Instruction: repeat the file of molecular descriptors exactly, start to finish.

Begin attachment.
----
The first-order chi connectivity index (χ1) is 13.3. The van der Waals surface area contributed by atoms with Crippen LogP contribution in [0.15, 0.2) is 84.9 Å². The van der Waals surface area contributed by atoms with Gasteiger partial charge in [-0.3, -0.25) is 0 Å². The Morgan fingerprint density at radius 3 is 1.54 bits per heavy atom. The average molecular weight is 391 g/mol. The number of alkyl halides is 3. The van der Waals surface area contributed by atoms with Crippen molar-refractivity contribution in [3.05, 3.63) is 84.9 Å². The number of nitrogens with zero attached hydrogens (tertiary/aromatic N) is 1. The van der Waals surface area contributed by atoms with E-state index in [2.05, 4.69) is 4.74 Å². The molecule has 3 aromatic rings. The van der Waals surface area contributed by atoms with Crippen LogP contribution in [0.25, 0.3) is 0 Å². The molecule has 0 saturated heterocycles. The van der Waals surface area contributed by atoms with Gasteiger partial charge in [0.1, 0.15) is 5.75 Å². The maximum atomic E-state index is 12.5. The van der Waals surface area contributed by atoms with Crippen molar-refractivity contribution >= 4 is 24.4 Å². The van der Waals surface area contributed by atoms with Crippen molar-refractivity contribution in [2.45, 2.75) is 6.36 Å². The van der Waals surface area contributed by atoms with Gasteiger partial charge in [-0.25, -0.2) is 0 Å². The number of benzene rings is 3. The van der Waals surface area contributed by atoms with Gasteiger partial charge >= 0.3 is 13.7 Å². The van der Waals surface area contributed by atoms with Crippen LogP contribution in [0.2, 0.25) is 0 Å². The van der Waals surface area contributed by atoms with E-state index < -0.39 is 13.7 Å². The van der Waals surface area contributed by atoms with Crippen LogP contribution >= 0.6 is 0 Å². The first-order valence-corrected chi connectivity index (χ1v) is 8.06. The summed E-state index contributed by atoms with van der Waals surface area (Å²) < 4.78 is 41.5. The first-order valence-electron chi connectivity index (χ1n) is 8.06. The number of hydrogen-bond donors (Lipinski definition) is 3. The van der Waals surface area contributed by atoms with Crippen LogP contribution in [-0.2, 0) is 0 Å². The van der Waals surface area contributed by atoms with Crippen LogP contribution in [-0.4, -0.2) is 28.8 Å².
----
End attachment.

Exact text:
The first-order chi connectivity index (χ1) is 13.3. The van der Waals surface area contributed by atoms with Crippen LogP contribution in [0.15, 0.2) is 84.9 Å². The van der Waals surface area contributed by atoms with Gasteiger partial charge in [-0.3, -0.25) is 0 Å². The Morgan fingerprint density at radius 3 is 1.54 bits per heavy atom. The average molecular weight is 391 g/mol. The number of alkyl halides is 3. The van der Waals surface area contributed by atoms with Crippen molar-refractivity contribution in [3.05, 3.63) is 84.9 Å². The number of nitrogens with zero attached hydrogens (tertiary/aromatic N) is 1. The van der Waals surface area contributed by atoms with E-state index in [2.05, 4.69) is 4.74 Å². The molecule has 3 aromatic rings. The van der Waals surface area contributed by atoms with Crippen LogP contribution in [0.25, 0.3) is 0 Å². The molecule has 0 saturated heterocycles. The van der Waals surface area contributed by atoms with Gasteiger partial charge in [0.1, 0.15) is 5.75 Å². The maximum atomic E-state index is 12.5. The van der Waals surface area contributed by atoms with Crippen molar-refractivity contribution >= 4 is 24.4 Å². The van der Waals surface area contributed by atoms with Crippen molar-refractivity contribution in [2.45, 2.75) is 6.36 Å². The van der Waals surface area contributed by atoms with Gasteiger partial charge in [-0.25, -0.2) is 0 Å². The number of benzene rings is 3. The van der Waals surface area contributed by atoms with Gasteiger partial charge >= 0.3 is 13.7 Å². The van der Waals surface area contributed by atoms with Crippen LogP contribution in [0.2, 0.25) is 0 Å². The van der Waals surface area contributed by atoms with E-state index < -0.39 is 13.7 Å². The van der Waals surface area contributed by atoms with Crippen LogP contribution >= 0.6 is 0 Å². The first-order valence-corrected chi connectivity index (χ1v) is 8.06. The summed E-state index contributed by atoms with van der Waals surface area (Å²) < 4.78 is 41.5. The first-order valence-electron chi connectivity index (χ1n) is 8.06. The number of hydrogen-bond donors (Lipinski definition) is 3. The van der Waals surface area contributed by atoms with Crippen LogP contribution in [-0.2, 0) is 0 Å². The van der Waals surface area contributed by atoms with Crippen LogP contribution in [-0.4, -0.2) is 28.8 Å².